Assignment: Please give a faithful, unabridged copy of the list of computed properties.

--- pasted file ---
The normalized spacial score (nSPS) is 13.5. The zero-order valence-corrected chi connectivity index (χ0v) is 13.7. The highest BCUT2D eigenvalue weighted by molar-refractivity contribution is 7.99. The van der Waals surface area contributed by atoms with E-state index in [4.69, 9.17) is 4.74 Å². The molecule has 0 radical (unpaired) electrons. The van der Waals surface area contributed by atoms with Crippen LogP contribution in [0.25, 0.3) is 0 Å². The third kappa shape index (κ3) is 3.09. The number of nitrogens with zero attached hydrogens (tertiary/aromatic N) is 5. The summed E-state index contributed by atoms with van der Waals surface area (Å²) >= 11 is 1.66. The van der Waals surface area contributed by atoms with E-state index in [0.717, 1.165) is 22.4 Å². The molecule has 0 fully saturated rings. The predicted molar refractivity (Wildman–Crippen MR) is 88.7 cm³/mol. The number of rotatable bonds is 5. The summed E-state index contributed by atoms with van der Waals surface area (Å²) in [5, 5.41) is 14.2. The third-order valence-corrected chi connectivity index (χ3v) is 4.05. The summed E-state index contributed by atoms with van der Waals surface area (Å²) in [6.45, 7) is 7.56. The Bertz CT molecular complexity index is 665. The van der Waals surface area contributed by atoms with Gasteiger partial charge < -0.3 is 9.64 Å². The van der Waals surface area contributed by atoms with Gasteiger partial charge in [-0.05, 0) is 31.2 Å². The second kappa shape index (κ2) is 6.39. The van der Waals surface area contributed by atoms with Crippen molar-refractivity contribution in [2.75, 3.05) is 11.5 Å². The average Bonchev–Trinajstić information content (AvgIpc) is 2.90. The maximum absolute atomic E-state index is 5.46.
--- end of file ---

The normalized spacial score (nSPS) is 13.5. The zero-order valence-corrected chi connectivity index (χ0v) is 13.7. The highest BCUT2D eigenvalue weighted by molar-refractivity contribution is 7.99. The van der Waals surface area contributed by atoms with E-state index in [4.69, 9.17) is 4.74 Å². The molecule has 0 radical (unpaired) electrons. The van der Waals surface area contributed by atoms with Crippen LogP contribution in [0.25, 0.3) is 0 Å². The third kappa shape index (κ3) is 3.09. The number of nitrogens with zero attached hydrogens (tertiary/aromatic N) is 5. The summed E-state index contributed by atoms with van der Waals surface area (Å²) >= 11 is 1.66. The van der Waals surface area contributed by atoms with E-state index in [0.717, 1.165) is 22.4 Å². The molecule has 0 fully saturated rings. The predicted molar refractivity (Wildman–Crippen MR) is 88.7 cm³/mol. The number of rotatable bonds is 5. The summed E-state index contributed by atoms with van der Waals surface area (Å²) in [5, 5.41) is 14.2. The third-order valence-corrected chi connectivity index (χ3v) is 4.05. The summed E-state index contributed by atoms with van der Waals surface area (Å²) in [6.45, 7) is 7.56. The Bertz CT molecular complexity index is 665. The van der Waals surface area contributed by atoms with Gasteiger partial charge < -0.3 is 9.64 Å². The van der Waals surface area contributed by atoms with Gasteiger partial charge in [-0.05, 0) is 31.2 Å². The second kappa shape index (κ2) is 6.39. The van der Waals surface area contributed by atoms with Crippen molar-refractivity contribution in [2.75, 3.05) is 11.5 Å². The average Bonchev–Trinajstić information content (AvgIpc) is 2.90. The maximum absolute atomic E-state index is 5.46.